We conducted a desk review of relevant documents, and interviewed individuals as well as groups of  decisions makers and representatives from national agencies and international partners involved in the planning, implementation, and M&E of the National Immunisation Programme of these countries.  Further, those involved in demand generation activities (general as well as related to immunisation) were also interviewed. The findings related to existing interventions and the extent to which they were mainstreamed were then discussed at a validation workshop. Recommendations were then developed based on these discussions and a review  of  replicable ‘good practices’ for sustainable demand generation, in other countries in the ECA region and globally, was done. Most of the work had to be undertaken online given COVID-19 related restrictions.

We were guided by the GAVI criteria for assessing the extent to which existing interventions could be judged as being mainstreamed based on the extent of:

a) policy and budget integration,
b) availability and allocation of domestic human and financial resources,
c) adequacy of organisation structures with relevant expertise and capacity,
d) prioritising, targeting and tailoring of demand generation interventions to reach under immunised communities, and
e) effective monitoring and evaluation to allow assessment of progress and course corrections.

Based on the assessment, interventions were classified as being partially or fully mainstreamed for each criterion - with the fulfilment of three criteria (a, b and e, i.e. related to the budget, organisational structures, and the M&E framework) being considered mandatory for classification of interventions as being fully mainstreamed.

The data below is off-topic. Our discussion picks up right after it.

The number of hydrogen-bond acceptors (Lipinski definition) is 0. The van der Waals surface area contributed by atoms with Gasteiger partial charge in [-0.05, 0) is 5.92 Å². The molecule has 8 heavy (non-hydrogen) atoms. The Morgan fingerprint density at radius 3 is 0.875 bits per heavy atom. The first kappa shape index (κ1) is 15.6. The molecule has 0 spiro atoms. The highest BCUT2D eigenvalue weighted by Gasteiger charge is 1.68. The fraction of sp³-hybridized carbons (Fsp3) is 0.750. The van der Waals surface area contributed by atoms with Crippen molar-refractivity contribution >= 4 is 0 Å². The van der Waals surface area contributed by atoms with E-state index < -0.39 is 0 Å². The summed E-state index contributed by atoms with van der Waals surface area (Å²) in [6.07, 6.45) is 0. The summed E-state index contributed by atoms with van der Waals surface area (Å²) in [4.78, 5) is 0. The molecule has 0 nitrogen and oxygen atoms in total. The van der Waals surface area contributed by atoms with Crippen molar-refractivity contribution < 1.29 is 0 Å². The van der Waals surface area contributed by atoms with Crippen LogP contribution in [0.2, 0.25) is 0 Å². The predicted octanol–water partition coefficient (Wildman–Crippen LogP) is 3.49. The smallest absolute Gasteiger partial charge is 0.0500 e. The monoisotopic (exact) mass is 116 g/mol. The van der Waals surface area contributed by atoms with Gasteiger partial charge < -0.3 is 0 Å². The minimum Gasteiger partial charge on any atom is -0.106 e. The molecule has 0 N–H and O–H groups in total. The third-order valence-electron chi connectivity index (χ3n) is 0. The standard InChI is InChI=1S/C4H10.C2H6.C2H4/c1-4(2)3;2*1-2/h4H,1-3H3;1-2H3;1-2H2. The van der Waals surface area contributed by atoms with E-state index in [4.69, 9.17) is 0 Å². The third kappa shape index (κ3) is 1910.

Outcomes

The findings were detailed in the form of four initial analytical reports (and presentations) on the existing situation about the status of mainstreaming of interventions for demand generation in the project countries. A second set of reports contained recommendations on the main entry points, and suggested actions within each of these towards increasing mainstreaming of existing as well as new evidence-based interventions for increasing demand towards vaccination.  Recommendations include  action on multiple fronts in line with GAVI.  Mainstreaming generation of demand requires firstly the development of a comprehensive strategy which forms part of the national policy framework. Further required are improved planning and coordination between structures/departments in place dealing with the generation of demand for immunisation at national and sub-national levels; allocation of dedicated assured funding by government; the need for adequate health staff with the required specialist skills and training identifying and directing specific efforts towards under immunised communities (rather than having a standard uniform approach) and structures in the country to  monitor progress and feedback to allow for course corrections.   

Given the Covid-19 pandemic, the importance of increasing vaccine uptake has been brought to the forefront. Taking advantage of this ‘policy window’, these recommendations were presented to national policy makers and implementers as well as staff from international organisations within each of the four countries for their feedback. It is expected that with support from UNICEF, these actionable recommendations will translate into changes within the immunisation framework in Armenia, Georgia, the Kyrgyz Republic, and Moldova, contributing to the development of mainstreamed, systematic and sustained approaches to increasing vaccine uptake.

Photo credit: Unsplash